Tuesday, June 24, 2008

Review - Bienvenue chez les Ch'tis

Who could have guessed that this mild, amiable and rather forgettable comedy would smash box-office records in its native France? When it was released in February of this year, Bienvenue chez les Ch'tis became an instant smash among French cinemagoers, and has subsequently roared towards the decade-long box-office crown that James Cameron's Titanic has held in that country. Such a success can only be attributed to the way Dany Boon's film touches upon national stereotypes and prejudices. Bienvenue chez les Ch'tis is based around the perception that life in the south of France is nothing much gorgeous sunshine and happiness, while the north of the country is a cold and miserable place to be; but Boon, a native of Nord-Pas de Calais, wants to show us that things aren't as grim up north as many might think.

Such a scenario inevitably doesn't hold as much resonance for viewers outside of France, but Bienvenue chez les Ch'tis possesses a warm, Ealing-esque sense of humour that should translate for most audiences. Kad Merad plays disgruntled post office manager Philippe who, at the constant urging of his wife, has long been lobbying for a transfer to one of the much-coveted positions in the Côte d'Azur. Hoping to gain an edge on his competition, Philippe pretends to be wheelchair-bound in his interview, but when his ruse is uncovered he is punished severely: transferred to the reputedly inhospitable northern town of Bergues. Judging by the grim look on his wife's face, one would suspect that Philippe was being sent to the frontlines, never to return, when he says goodbye to her and his young son. On the motorway Philippe is stopped by a policeman for travelling too slowly, but when he hears about the driver's final destination he can only offer his commiserations and wave him on his lonely way.

Here's the thing, though – Bergues isn't that bad after all. After a rocky start in which Philippe finds himself knee-deep in misunderstandings and struggling to grasp the area's unique dialect, he soon finds his bearings and is given a warm welcome by his fellow post office employees. These include Antoine (Boon himself), who struggles to escape his overbearing mother's grip and is deeply infatuated with Annabelle (Anne Marivin), often drowning his sorrows on the job when she rebuffs his advances. In helping to straighten out various characters' little problems, Philippe becomes a contented member of the Bergues community, but for some reason he feels compelled to maintain an unhappy façade in front of his friends and family back home, regaling them with horror stories on his weekend visits. Inevitably, these tall tales come back to haunt him when his wife (Zoé Félix) decides it is her duty to stand by her man in this hellhole.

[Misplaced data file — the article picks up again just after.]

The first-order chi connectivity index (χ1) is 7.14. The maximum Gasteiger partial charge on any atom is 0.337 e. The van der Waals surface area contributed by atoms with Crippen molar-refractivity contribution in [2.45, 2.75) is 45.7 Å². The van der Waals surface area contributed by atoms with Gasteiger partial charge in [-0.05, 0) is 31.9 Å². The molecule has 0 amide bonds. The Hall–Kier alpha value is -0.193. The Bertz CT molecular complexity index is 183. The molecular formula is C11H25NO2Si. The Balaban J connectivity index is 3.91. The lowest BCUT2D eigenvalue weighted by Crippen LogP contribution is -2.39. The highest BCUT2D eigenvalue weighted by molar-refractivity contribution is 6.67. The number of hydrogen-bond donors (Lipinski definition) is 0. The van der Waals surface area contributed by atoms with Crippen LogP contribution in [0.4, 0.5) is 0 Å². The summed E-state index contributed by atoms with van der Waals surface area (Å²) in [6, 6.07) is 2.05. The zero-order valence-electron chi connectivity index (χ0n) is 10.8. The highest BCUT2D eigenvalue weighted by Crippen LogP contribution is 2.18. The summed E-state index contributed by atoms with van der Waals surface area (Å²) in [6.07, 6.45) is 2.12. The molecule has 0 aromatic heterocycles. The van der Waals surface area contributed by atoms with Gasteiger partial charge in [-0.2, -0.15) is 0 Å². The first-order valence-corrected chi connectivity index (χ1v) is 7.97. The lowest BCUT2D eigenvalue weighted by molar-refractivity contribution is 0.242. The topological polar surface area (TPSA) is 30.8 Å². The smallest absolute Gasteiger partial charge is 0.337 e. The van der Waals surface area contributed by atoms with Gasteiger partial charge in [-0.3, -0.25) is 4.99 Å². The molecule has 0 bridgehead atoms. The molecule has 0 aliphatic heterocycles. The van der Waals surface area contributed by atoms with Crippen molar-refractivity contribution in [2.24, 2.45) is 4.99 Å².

There are two or three hilarious sequences in Bienvenue chez les Ch'tis. One occurs early on when Philippe's attempt to play his non-existent disabled card descend into slapstick; another sees Philippe and Antoine cycling haphazardly around Bergues while growing increasingly inebriated; and the big set-piece in which the whole town try to convince Philippe's wife that life here is every bit as horrific as she's heard is very funny indeed. Aside from those instances, however, the comedy in this picture is of a determinedly gentle variety, and while it's far from unappealing it isn't quite amusing enough to distract from the film's laziness in other areas. The opening scenes seem to set us up for a classic farce, and I greatly enjoyed Philippe's first encounter with Antoine, in which both sexual and linguistic confusion come into play. The linguistic element of the film is particularly important. The Ch'ti of the title refers both to the natives of Bergues and their distinctive patois, where the letter "s" is pronounced "ch", and numerous words find their meaning completely warped. The film's subtitlers have obviously endeavoured to retain this core component of Bienvenue chez les Ch'tis' humour (office is confused with fish, for example), and the potentially parochial gags Boon likes to trade in come across remarkably well.

Boon's screenplay is extremely simplistic, however, and the stretches in between his occasional flashes of inspiration can irritate, with the writer allowing his plot to slacken badly before he resolves things in a too-neat fashion (the ending is dreadful). As a director he uses broad and unimaginative strokes, and he can't find any ways to make this standard fish-out-of-water tale feel fresh. Thankfully, the acting is very strong across the board, with Boon being a dab hand at playing the likable dolt (as he showed in Patrice Leconte's My Best Friend), and he is assisted by particularly strong work from both Merad and the heart-stoppingly beautiful Marivin. The ensemble's efforts ensure Bienvenue chez les Ch'tis is always a charming work, but this is nothing more than a passable comedy for which the French reaction has been nothing short of baffling. Great comedy can be universal, but something here has obviously been lost in translation.